Brighton Festival 2019
A heady and compelling investigation of time, space, race and what it is to be a performer embodying your past whilst being present. In his seance Kosoko is invoking black poets and artists, and the dead members of his own family.
We’ve all arrived on time and are sitting here waiting. We’ve read that the performance lasts 65 minutes. We look around; there are night-lights on the floor and nighties hanging above the stage. There are books and candles in nooks around the auditorium. The stage has a mass of white sparkling fabrics in the centre and a silver reflective backdrop, clubby and bohemian in vibe. A low hum. We wait. Time here is about to shift, and with it any expectations of what this performance might be and our place in it.
Kosoko asks audiences to think about what preconceived notions they bring into the space and how together we can meld the theatrical with the theoretical. It is a piece that builds from seemingly slight to magnificently rich.
It opens with Kosoko moving among the audience swishing his fine cloak, making a little magic and dispensing Hershey’s chocolate kisses. Portishead’s “Give me a reason to love you” plays. He’s a lordly everyman, aware of his position as host but humble, wanting to please, getting everyone on side. Up on the balcony is Jeremy Toussaint-Baptiste, sound designer and performer. He waves a hello. The third of this holy performance trinity is artist and writer Season Butler, who takes a mic and begins to ask Kosoko questions. They talk about concepts of time and discuss black feminist literature. Gradually, and so deftly that we hardly notice, a performance language emerges. “There’s facility here” he quips, moving a leg then adding, disingenuously “that’s all you’re getting.”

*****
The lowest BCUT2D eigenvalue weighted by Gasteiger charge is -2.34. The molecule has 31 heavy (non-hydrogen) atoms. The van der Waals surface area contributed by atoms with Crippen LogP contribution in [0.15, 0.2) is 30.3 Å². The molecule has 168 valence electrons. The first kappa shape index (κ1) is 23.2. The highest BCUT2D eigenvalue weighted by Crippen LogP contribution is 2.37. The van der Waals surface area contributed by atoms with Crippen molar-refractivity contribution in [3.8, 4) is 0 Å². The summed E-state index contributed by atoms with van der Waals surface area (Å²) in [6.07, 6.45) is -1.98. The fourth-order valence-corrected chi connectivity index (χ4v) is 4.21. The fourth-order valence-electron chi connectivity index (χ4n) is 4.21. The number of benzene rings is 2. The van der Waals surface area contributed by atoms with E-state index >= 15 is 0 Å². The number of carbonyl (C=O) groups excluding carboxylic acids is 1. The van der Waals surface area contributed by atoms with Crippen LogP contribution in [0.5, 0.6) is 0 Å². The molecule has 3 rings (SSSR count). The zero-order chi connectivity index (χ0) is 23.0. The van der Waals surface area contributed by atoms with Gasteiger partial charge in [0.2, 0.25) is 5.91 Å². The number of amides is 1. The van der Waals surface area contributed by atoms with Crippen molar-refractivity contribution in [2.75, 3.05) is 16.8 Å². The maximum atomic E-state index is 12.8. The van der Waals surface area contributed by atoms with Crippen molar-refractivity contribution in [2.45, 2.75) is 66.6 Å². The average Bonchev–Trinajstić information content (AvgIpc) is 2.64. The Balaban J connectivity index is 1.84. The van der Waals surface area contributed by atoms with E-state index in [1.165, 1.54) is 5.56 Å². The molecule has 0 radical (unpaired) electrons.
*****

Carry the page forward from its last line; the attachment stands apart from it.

It is theatre built from fragments. A scene at a table where Kosoko seemingly boils from the inside, the reading of Audre Lorde’s coruscating poem ‘Power,’ inspired by the shooting of a 10 year-old black child by a white policeman. Themes of loss, privilege, place and politics intertwine as Kosoko bewitches us with ever more lavish costumes, more exaggerated movement, more passion. The Bootsy Collins rock-god look may be a bit of an easy cliche, but it perfectly evokes the New York scene. “I’m free, white and 21. I’m free, white and 25” shrills the text from political black artist Howardena Pindell’s 1980 video. And there’s his grandmother, fanning herself at the kitchen table, connecting through memory and through acting out.
Toussaint-Baptiste’s entrancing sound score pulses, filling the space, as Kosoko dances like a shaman or a tribal god. He is wreathed in white sparkles, the limbs of sex dolls flailing, staggering under the weight of history, white suppression and his own ghosts.
Séancers is overtly theatrical and intrinsically personal. The integrity of intention is never in doubt; Kosoko is an artist discovering himself through his art. I would have loved to be closer to the action. Some scenes were too distant to impact and seats in rows impair communication. If the audience had been properly part of the congregation, if the artists had moved amongst us, imagine the spirits we could conjure together.